The long hot summer and dry autumn in 2018 has led to low water levels in the River Rhine which has seriously curtailed barge traffic on this important north-south freight artery. Werner says even though the situation was known about in July, rail has been unable to come to the rescue.“This shows that our transport system is very strained in its capacity especially in densely-populated Western Europe and there is very little flexibility.” The Rastatt blockage of the Mannheim - Basle main line in 2017 also demonstrated rail’s inability to deal effectively with such incidents.“We need more diversionary routes which are up to the standards we need,” Werner says. She also wants to speed up railway transformation and modernisation, and points to the recent Italian initiative to introduce high-speed freight trains as a way to break into new markets.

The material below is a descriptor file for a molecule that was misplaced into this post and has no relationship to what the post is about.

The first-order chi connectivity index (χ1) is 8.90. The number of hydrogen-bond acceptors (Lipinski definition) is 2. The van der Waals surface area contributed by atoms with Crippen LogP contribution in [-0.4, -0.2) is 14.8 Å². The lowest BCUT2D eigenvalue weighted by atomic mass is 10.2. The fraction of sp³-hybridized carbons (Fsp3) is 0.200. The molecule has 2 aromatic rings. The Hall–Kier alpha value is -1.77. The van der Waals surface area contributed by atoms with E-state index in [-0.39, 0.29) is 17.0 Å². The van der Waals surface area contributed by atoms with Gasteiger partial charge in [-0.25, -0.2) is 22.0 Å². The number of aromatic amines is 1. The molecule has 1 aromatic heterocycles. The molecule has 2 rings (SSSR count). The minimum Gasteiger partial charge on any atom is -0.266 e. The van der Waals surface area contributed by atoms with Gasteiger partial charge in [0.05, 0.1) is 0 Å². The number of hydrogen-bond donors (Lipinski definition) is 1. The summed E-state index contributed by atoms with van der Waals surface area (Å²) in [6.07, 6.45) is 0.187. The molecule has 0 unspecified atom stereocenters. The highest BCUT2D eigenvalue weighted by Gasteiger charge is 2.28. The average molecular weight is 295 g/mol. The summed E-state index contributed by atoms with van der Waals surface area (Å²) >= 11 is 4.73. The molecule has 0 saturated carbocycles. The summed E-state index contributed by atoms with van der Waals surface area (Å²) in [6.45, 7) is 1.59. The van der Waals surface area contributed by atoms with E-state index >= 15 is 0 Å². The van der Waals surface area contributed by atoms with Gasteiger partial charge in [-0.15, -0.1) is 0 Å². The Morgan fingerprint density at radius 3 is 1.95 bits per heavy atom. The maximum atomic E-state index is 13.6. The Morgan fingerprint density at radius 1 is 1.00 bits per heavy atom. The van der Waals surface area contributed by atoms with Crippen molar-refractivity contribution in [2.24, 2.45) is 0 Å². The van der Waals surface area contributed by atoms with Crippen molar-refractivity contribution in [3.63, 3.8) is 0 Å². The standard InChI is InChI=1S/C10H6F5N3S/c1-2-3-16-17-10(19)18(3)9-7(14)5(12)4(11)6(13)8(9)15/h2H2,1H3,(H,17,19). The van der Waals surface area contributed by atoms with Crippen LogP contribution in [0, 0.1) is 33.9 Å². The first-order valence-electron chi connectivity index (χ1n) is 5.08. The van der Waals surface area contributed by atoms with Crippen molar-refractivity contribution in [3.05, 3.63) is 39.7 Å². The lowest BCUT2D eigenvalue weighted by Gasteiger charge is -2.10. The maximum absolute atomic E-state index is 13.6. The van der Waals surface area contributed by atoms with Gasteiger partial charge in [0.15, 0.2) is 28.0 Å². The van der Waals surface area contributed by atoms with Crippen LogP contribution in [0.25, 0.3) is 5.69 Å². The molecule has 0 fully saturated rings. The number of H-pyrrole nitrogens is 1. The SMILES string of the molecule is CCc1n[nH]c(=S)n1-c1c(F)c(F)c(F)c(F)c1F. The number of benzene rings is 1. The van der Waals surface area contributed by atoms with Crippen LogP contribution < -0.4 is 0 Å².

“Multimodality is intuitively the right thing, but it needs a push,” Werner says. “We are working on electronic freight documents, for example, and rail needs to take part. We are also continuing our work on multimodal data - intelligent transport systems.”
Passenger transport in Europe is also facing capacity issues. “We have terrible congestion in the European airspace, and 2018 has been one of the worst years,” Werner told Errac delegates. “This is why we strongly support high-speed lines linking EU capitals. We would be extremely happy to have more high-speed rail links. A new link is being discussed between Amsterdam and Berlin, and this is something we would support.
“People want door-to-door connectivity, and we need to take it to the next step. We want to eliminate national borders with European trains running on a European network,” Werner concludes. IRJ